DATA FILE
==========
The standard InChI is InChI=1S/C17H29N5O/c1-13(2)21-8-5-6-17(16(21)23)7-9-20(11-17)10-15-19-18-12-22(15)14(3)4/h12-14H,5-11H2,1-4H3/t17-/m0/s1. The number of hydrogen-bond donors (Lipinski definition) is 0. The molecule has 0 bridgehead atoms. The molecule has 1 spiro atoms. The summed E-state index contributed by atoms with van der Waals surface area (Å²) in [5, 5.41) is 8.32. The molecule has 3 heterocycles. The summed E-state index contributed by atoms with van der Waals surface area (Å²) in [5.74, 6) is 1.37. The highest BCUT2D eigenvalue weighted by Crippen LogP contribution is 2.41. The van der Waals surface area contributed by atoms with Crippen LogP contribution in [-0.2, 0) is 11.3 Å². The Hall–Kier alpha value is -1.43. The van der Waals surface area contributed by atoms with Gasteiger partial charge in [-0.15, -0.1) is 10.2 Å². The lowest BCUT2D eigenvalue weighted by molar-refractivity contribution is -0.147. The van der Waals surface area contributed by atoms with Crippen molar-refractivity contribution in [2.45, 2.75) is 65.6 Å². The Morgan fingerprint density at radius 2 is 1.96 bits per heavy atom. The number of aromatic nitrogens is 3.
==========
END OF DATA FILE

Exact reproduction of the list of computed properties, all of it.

The standard InChI is InChI=1S/C17H29N5O/c1-13(2)21-8-5-6-17(16(21)23)7-9-20(11-17)10-15-19-18-12-22(15)14(3)4/h12-14H,5-11H2,1-4H3/t17-/m0/s1. The number of hydrogen-bond donors (Lipinski definition) is 0. The molecule has 0 bridgehead atoms. The molecule has 1 spiro atoms. The summed E-state index contributed by atoms with van der Waals surface area (Å²) in [5, 5.41) is 8.32. The molecule has 3 heterocycles. The summed E-state index contributed by atoms with van der Waals surface area (Å²) in [5.74, 6) is 1.37. The highest BCUT2D eigenvalue weighted by Crippen LogP contribution is 2.41. The van der Waals surface area contributed by atoms with Crippen LogP contribution in [-0.2, 0) is 11.3 Å². The Hall–Kier alpha value is -1.43. The van der Waals surface area contributed by atoms with Gasteiger partial charge in [-0.15, -0.1) is 10.2 Å². The lowest BCUT2D eigenvalue weighted by molar-refractivity contribution is -0.147. The van der Waals surface area contributed by atoms with Crippen molar-refractivity contribution in [2.45, 2.75) is 65.6 Å². The Morgan fingerprint density at radius 2 is 1.96 bits per heavy atom. The number of aromatic nitrogens is 3.